At Sooni Taraporevala‘s endearing exhibition of photographs of Parsis, chronicled since 1977, the very first exhibit is of Rashid Irani.
On the left is Irani last year; on the right is Irani 25 years ago.
Both pictures show Irani, the working partner of Brabourne, the eponymous Irani restaurant on Princess Street in Bombay with which his family has been associated since 1934, behind the cash counter.
But in his other life, in front of it, Irani is a cineaste, a connoisseur of poetry, and a long-time critic of English films—for The Times of India for the longest time, and lately for the Hindustan Times.
A trained accountant, who worked in a shipping company for 17 and a half years, Irani took his position at the till after the premature death of his father in 1965.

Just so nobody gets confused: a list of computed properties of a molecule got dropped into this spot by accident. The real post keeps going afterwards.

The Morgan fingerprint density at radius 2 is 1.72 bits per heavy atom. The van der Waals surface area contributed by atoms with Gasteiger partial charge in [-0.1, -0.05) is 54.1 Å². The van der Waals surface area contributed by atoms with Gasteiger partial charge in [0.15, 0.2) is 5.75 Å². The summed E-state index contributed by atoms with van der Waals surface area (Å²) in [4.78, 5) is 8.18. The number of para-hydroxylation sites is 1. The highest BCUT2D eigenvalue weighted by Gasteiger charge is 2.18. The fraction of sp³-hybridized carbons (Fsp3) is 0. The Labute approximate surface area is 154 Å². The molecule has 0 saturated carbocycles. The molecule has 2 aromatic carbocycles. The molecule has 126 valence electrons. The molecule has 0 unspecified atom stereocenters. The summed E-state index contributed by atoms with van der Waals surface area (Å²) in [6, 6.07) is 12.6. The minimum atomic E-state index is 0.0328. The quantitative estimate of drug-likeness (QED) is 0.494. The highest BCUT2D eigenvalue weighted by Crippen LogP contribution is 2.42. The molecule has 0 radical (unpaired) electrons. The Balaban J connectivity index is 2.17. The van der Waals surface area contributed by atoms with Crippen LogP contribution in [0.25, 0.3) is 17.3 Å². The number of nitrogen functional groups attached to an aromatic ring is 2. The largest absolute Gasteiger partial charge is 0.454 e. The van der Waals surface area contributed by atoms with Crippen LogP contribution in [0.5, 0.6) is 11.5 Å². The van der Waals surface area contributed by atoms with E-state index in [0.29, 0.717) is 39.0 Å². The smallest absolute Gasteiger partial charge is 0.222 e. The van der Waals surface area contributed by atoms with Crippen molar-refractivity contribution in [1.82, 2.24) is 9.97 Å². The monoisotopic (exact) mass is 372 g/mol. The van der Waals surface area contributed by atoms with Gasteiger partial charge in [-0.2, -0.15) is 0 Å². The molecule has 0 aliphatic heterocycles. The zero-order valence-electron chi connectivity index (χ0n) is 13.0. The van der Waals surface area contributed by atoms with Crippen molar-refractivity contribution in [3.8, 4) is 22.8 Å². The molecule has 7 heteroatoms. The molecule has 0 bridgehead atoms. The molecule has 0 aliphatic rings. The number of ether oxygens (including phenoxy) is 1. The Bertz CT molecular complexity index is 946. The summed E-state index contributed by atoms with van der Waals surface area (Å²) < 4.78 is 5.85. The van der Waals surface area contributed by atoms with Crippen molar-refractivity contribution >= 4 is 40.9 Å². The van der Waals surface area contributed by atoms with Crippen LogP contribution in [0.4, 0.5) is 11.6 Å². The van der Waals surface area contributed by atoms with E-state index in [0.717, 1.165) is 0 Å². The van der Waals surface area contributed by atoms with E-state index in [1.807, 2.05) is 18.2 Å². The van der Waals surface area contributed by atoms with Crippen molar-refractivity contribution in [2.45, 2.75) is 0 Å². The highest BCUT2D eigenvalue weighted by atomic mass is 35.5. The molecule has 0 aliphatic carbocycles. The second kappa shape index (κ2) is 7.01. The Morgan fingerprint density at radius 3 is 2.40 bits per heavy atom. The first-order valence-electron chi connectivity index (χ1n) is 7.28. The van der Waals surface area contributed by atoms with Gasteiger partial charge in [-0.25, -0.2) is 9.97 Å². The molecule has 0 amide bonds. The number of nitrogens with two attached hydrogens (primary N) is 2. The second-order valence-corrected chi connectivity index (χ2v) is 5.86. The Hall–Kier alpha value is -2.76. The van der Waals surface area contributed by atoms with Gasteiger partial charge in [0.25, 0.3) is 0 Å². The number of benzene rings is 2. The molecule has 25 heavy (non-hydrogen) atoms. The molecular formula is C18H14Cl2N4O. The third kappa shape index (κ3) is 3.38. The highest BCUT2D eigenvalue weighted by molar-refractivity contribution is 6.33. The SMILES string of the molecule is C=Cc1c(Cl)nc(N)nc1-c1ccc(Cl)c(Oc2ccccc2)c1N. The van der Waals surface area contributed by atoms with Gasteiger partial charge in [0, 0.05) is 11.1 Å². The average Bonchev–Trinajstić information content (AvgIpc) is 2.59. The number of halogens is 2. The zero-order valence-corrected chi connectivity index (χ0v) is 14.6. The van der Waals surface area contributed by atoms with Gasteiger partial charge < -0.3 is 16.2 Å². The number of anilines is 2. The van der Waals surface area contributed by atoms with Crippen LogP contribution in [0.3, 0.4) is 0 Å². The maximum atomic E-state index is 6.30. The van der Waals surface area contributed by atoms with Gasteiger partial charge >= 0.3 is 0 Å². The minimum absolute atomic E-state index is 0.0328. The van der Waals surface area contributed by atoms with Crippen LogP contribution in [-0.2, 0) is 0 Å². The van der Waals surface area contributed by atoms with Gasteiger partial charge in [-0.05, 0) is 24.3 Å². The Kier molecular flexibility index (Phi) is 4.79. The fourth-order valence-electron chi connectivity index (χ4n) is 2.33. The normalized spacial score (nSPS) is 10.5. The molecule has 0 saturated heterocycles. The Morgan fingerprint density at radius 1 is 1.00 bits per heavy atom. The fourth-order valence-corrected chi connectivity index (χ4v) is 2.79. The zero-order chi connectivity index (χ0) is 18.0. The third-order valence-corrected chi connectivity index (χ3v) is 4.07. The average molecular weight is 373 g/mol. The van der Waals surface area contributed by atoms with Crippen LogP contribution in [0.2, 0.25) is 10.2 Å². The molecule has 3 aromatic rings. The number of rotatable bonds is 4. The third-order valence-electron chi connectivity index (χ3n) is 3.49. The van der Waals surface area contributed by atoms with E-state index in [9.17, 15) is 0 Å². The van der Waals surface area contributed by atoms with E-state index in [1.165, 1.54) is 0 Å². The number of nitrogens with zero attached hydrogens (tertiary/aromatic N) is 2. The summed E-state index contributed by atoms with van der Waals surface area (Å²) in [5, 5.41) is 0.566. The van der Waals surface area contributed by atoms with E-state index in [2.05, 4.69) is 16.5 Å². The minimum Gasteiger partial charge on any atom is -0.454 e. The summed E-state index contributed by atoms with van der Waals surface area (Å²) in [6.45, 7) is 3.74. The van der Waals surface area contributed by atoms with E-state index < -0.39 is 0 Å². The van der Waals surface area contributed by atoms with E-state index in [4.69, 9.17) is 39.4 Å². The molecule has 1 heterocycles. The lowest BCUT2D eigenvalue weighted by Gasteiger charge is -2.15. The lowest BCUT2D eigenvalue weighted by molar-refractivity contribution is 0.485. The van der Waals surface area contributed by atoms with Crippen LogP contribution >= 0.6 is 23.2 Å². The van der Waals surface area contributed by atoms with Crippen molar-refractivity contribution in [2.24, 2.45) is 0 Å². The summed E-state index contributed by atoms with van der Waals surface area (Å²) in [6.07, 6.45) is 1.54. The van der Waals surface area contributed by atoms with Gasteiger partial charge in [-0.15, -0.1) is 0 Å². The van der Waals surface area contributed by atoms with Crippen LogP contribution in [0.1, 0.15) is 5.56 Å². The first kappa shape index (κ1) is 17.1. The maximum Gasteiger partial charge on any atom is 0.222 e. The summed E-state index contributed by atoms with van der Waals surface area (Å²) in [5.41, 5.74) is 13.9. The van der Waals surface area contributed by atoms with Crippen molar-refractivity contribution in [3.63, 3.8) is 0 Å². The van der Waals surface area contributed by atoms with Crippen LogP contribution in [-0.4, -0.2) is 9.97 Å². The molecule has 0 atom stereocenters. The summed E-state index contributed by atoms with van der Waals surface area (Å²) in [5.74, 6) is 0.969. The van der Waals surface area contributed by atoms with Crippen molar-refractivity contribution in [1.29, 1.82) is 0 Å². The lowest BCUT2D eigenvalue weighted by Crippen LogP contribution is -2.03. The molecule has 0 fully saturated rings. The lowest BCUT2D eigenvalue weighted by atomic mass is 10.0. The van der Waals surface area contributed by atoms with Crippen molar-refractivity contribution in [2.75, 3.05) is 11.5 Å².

Sooni Taraporevala, who wrote the screenplay for the much-acclaimed Salaam Bombay, writes:
“Rashid has a remarkably international outlook entirely from his reading. He has never left India.”
The exhibition is on at the national gallery of modern art (NGMA) in New Delhi.